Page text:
Recently, Facebook created its own store for apps and games, dubbed App Center, and the global launch is underway. Essentially, App Center puts Facebook between you and the rest of the internet. Just like everything else. Everyone’s covering it, generally in the “it’s news!” type of way. Only Buzzfeed pointed out that Facebook’s App Center doesn’t feel like most app stores:
It looks like an app store, and it functions like an app store. It’s been touted as an app store. But it doesn’t feel like a store, and not just because all the apps are free.
It’s true that App Center isn’t your ordinary app store. That’s intentional. Two questions:
- Why would Facebook need an app store?
- Who cares?
Why Does Facebook Want to Help You Download Apps?
App Center might seem like just another of Facebook’s walled-garden plays, styling itself as the new web much in the same way Aol was effectively the Internet for millions of users for years. But App Center isn’t just about the walled garden. The Facebook App Center is directly tied to the company’s future and its revenue potential. Why?
The key lies in the interest graph. Last week, unnamed sources for the Wall Street Journal leaked an upcoming strategy shift: Facebook will soon offer mobile ads with targeting based on what apps people use. Interest-based targeting. (As a company that specializes in ad targeting based on the interest graph, the news caught our attention in a big way.)
Interests Are Jet Fuel for Advertising
Targeting based on interests is magical for online advertising. Advertisers have seen in numerous campaigns how much a difference that the interest graph can make for an advertiser. Interest graph algorithms analyzes which people and brands that users Like and Follow in order to determine interests and increase relevant ad matching. For Facebook, knowing what apps people use is the interest graph equivalent of a Like.
Why Does Facebook’s Mobile Ad Success Depend on App Center?
But let’s back up. The interest graph is awesome, but why connect apps and the interest graph? Why does Facebook want to put its weight into the App Center? Let’s look at it from the perspective of people buying advertising.
We know apps, especially mobile apps, are huge. Developers and companies earn piles of money from apps through businesses like selling goods (Amazon), selling the apps themselves (Angry Birds), or selling ads within the apps (Zynga). And as we saw with the Instagram acquisition, even a free app can be big business.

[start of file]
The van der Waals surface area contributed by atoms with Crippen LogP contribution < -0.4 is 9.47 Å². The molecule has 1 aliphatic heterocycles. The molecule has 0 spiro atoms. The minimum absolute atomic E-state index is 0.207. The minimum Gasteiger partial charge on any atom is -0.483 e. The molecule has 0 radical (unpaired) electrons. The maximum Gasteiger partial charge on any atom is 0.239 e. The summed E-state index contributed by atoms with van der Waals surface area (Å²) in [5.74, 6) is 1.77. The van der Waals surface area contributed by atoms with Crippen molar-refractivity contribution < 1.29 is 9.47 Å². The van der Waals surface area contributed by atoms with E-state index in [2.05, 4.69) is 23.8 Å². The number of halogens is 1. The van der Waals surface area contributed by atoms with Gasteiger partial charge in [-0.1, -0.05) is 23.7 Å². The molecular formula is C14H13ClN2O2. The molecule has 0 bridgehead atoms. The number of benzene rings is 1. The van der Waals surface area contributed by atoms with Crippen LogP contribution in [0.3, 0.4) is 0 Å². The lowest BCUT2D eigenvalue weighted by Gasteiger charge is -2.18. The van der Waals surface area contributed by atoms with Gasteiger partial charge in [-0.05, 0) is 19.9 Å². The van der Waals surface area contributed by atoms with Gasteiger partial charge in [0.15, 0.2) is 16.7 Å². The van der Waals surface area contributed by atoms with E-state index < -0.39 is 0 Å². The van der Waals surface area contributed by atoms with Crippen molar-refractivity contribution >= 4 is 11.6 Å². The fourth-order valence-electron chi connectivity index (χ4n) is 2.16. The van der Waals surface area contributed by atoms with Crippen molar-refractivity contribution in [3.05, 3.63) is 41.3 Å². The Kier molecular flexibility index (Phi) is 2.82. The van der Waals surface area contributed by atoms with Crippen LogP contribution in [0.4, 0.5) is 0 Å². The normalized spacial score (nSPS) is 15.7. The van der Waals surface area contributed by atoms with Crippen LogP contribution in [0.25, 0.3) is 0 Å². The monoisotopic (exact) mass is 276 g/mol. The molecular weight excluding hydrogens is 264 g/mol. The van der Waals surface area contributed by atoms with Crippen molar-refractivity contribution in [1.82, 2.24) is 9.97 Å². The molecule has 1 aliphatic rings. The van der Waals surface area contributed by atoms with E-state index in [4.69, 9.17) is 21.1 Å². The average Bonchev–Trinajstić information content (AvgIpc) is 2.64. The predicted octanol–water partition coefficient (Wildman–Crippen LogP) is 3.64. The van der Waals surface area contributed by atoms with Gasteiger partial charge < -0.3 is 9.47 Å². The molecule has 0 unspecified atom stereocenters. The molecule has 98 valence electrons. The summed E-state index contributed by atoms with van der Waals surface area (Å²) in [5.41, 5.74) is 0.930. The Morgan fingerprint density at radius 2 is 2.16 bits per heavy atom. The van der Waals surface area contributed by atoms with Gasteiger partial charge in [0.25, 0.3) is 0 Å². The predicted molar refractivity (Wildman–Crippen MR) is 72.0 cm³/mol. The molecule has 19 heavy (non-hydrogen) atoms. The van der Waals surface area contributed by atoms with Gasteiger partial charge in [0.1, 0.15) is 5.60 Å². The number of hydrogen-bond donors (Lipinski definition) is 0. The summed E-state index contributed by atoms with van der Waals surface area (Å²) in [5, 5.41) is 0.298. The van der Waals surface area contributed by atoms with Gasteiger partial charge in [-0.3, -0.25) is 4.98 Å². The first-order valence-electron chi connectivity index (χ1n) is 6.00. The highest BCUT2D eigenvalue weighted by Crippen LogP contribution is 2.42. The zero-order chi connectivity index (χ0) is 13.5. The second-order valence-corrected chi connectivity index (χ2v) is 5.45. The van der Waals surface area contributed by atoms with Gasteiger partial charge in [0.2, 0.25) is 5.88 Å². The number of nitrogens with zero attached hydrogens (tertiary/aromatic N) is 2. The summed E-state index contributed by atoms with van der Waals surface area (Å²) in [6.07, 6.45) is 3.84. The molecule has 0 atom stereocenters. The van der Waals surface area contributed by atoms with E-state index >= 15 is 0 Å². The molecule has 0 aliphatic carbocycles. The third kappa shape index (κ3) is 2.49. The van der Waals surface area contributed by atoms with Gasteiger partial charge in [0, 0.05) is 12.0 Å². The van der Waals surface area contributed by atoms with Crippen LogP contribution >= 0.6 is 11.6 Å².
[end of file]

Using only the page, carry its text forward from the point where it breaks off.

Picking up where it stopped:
Still, the #1 ingredient for an app to be considered successful is users. Even an awesome app like Instagram needs users, and it needs lots of them. So developers are always looking for ways to get more users, and one of the ways they do it is with ads.
Advertisers Really, Really Want to Buy Downloads
The kicker is this: app makers specifically want to buy downloads: not impressions, not clicks, but downloads or “installs.” In fact, developers would pour all their marketing dollars into any source that can prove they can drive app downloads.
Says the Journal:
Facebook’s new mobile ads for apps are potentially highly lucrative. Facebook would charge advertisers every time an app is installed on a users’ smartphone, one of the people familiar with the plans said. Facebook can charge significantly more for an app installation than it can for the traditional cost of every one thousand people who have viewed an ad.
Facebook admitted that “driving mobile installs” was a primary goal of App Center when they announced it to developers in May of this year.
But Driving Downloads Ain’t Easy
But proving that you can drive app downloads is surprisingly hard to do. Everyone’s trying to do it, but the tools aren’t really in place yet. Apple’s iTunes Store analytics won’t break out which referring site drove the most downloads. Why do you think mobile ad networks want to collect device IDs (and why everyone freaked out when Apple deprecated the UDID)? Correlating IDs of devices with the app to IDs that were served ads helps prove that ads resulted in a download.
Facebook can’t prove what apps you have, and therefore it can’t target you effectively, unless it helps you install them. It needs to get in between you and the actual app store (iTunes, Android, etc) at time of download and verify that you have the app installed.
That’s why there’s an app store. Facebook needs to promote this app store so that they can maximize their ad revenue with a smart mobile play.
The success of App Center will predict the success of Facebook’s mobile ads for apps.
Then there’s the second question: who cares? The Facebook App Center has just launched and had its day in the press. But do Facebook users care if Facebook has an app store? Why should they download apps on Facebook instead of where they’re used to downloading it (in the Android store, in the Apple app store, on Amazon, or elsewhere?). It’s a good question, and one only Facebook will be able to answer.
People may switch to App Center if it’s easier and more fun to download apps there or if Facebook wins on sheer brand awareness efforts. For example, if Facebook makes the App Center more well known than Apple or Android, people will use it out of habit and convenience.
It’s a big job, one Facebook is fully capable of. It’s heartening to see this latest validation of interest-based targeting.